Candler alumnus Jermaine Pearson 16T experienced Tipton’s intellect in action in multiple classes and as an advisee, and marvels at the way his mind works. “I’ve never met someone who knows something about everything,” says Pearson.
A noted expert on the work of eminent sociologist Robert Bellah, Tipton authored the monographs Getting Saved from the Sixties (1982) and Public Pulpits (2007) as well as a number of collaborative publications with fellow scholars, including Bellah. His work has been sponsored by such institutions as the Guggenheim Foundation, Lilly Endowment Inc., the National Endowment for the Humanities, the Louisville Institute, and the Ford, Rockefeller, Luce, Danforth, and Sloan Foundations, among others.
But Tipton is more than a renowned scholar; he’s also passionate about pursuing social justice. In his early working years, he served as a murder investigator for an indigent defendants’ fund in Harlem.
“He has the heart of a social justice clergyman,” asserts Franklin, who has been a friend of Tipton’s for almost three decades. “Think along the lines of John Wesley and William Wilberforce. He’s a sociologist and a moral philosopher. It’s quite rare to have one scholar bring these together in such a creative and vivid way.”
Tipton is eloquent in lobbying for “justice across generations,” making the world more just for future generations. That desire to pay it forward is evident in the way he engages and inspires his students.
“Dr. Tipton is not just an advisor,” Pearson explains. “He’s more of a coach. He’s really invested in your professional development as well as your growth as a student. If you think about how basketball coach Phil Jackson developed Michael Jordan, that’s Dr. Tipton developing his students. He wants to get the best out of you.”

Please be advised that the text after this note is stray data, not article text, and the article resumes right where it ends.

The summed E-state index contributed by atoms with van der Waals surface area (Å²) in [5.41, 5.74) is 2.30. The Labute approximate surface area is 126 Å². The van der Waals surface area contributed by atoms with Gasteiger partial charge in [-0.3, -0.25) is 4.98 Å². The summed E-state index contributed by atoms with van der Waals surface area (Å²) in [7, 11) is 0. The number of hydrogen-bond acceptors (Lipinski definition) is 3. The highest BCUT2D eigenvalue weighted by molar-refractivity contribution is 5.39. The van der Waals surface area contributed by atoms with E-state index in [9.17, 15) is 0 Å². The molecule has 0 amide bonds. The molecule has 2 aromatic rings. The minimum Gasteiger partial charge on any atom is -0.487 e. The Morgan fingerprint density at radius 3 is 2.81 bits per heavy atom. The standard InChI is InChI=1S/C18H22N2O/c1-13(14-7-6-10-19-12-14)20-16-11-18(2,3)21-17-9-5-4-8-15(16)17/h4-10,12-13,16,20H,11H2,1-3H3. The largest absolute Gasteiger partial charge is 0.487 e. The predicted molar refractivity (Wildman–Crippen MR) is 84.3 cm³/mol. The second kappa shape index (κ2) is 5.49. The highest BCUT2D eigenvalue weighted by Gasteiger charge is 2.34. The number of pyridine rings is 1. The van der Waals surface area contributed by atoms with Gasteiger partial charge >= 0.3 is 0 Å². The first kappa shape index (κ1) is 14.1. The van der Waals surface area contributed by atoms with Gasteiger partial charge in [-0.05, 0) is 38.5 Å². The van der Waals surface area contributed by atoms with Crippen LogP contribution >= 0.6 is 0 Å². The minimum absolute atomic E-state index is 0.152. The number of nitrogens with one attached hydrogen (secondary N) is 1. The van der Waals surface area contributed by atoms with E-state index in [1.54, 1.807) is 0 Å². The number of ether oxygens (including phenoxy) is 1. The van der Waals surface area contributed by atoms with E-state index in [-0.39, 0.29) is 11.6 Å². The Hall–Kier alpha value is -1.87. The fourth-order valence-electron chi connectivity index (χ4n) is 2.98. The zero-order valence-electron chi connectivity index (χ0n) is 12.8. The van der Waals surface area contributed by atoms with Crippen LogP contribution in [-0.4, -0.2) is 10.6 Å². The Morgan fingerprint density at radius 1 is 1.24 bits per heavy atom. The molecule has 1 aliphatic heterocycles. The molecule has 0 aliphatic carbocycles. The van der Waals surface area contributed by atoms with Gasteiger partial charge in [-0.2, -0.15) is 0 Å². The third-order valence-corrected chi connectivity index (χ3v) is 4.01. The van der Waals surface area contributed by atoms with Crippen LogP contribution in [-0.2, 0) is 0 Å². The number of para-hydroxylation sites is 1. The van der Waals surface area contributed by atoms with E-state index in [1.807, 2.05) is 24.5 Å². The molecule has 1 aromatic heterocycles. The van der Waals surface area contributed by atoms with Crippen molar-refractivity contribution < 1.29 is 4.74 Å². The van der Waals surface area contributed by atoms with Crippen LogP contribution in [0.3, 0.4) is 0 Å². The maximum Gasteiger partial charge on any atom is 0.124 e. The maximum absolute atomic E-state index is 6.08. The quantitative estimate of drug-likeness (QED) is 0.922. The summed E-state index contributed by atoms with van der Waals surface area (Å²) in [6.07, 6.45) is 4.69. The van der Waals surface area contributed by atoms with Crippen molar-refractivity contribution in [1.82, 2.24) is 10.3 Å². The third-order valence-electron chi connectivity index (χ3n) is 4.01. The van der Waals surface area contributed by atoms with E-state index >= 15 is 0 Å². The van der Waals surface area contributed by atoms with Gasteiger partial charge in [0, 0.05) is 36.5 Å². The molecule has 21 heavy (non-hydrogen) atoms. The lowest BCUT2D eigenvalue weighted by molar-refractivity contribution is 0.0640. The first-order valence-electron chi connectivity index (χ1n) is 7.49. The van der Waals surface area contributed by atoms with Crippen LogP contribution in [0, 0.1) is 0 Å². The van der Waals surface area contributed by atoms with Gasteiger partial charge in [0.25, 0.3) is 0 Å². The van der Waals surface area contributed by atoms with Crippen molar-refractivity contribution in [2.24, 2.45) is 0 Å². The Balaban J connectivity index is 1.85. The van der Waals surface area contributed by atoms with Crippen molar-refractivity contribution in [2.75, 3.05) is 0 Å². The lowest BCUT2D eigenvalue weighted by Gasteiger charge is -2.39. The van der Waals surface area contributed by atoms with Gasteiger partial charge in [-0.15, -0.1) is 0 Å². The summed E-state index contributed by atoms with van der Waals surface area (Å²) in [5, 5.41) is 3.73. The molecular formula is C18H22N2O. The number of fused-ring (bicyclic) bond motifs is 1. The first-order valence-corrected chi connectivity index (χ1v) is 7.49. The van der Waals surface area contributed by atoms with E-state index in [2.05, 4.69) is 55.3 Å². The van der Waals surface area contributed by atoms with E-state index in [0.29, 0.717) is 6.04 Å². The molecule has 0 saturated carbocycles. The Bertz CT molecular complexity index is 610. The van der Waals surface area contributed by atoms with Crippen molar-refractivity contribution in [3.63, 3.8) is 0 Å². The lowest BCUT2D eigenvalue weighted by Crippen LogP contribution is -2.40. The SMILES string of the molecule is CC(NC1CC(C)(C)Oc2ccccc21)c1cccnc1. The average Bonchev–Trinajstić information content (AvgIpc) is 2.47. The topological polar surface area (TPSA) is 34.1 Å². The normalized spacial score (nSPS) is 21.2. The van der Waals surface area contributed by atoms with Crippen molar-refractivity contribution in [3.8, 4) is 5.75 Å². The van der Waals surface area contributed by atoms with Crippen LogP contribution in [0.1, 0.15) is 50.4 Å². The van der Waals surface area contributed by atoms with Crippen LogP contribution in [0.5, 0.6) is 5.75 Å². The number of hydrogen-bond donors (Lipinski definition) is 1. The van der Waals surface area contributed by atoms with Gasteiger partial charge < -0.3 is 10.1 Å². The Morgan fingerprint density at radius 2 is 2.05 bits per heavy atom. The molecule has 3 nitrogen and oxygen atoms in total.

Campbell references Tipton’s academic coaching as well, recalling a conversation she had with him at the beginning of her doctoral work. She went into his office to talk about a research idea and left with a list of potential conversation partners and resources to assist in engaging the idea.
Tipton, who directed Emory’s Graduate Division of Religion from 1998-2003, has retired from full-time teaching but not from being a scholar. His most recent book is a case of life imitating art: He researched and wrote about retirement in The Life to Come: Re-Creating Retirement (Wesley’s Foundery Books, 2018). Tipton interviewed retirees in Atlanta and Silicon Valley about their plans for and realizations about retirement, and found that the pursuits of those he interviewed range widely: Some are getting in shape; others are falling in love. A few are working to check items off their bucket lists.
“This is a book of dreams and doubts,” Tipton explains, noting that retirement is less secure and certain today that it was for the immediately preceding generations.
One thing is certain for this retiree: He’s not done yet. He says his plan for retirement is typical of many professors: “I’m retiring so I can get more work done.”
Tipton says he has been “graced” to call Candler home for the entirety of his academic career, an arrangement that has paid healthy dividends to the school as well, Franklin observes.
“He’s a friend to the institution who gives his best for the common good.” —VL
BISHOP WOODIE W. WHITE: A Pioneer with Powerful Prayers
Photo credit: Cindy Brown 09T
Bishop Woodie White is far too humble to tell you himself, but he is a pioneer.
That’s how his colleague Anne Burkholder describes White, who served as Candler’s bishop-in-residence from 2004 to 2016. Burkholder, associate dean of Methodist studies, is amazed by both White’s humility and his accomplishments.
His first pastorate was a cross-racial appointment in Detroit in the 1960s. He served as a delegate to five General Conferences, including the 1968 gathering that birthed The United Methodist Church. He worked tirelessly to integrate the church, becoming the first General Secretary of the General Commission on Religion and Race in 1969. Elected bishop in 1984, he led the Indiana Conference in building four dormitories at Africa University in Zimbabwe. Both a dormitory and a bridge are named in his honor there. And even in his (second) retirement, he is still active in the field of social justice, serving as chairman of the mission board of The Joseph and Evelyn Lowery Institute for Justice and Human Rights at Clark Atlanta University.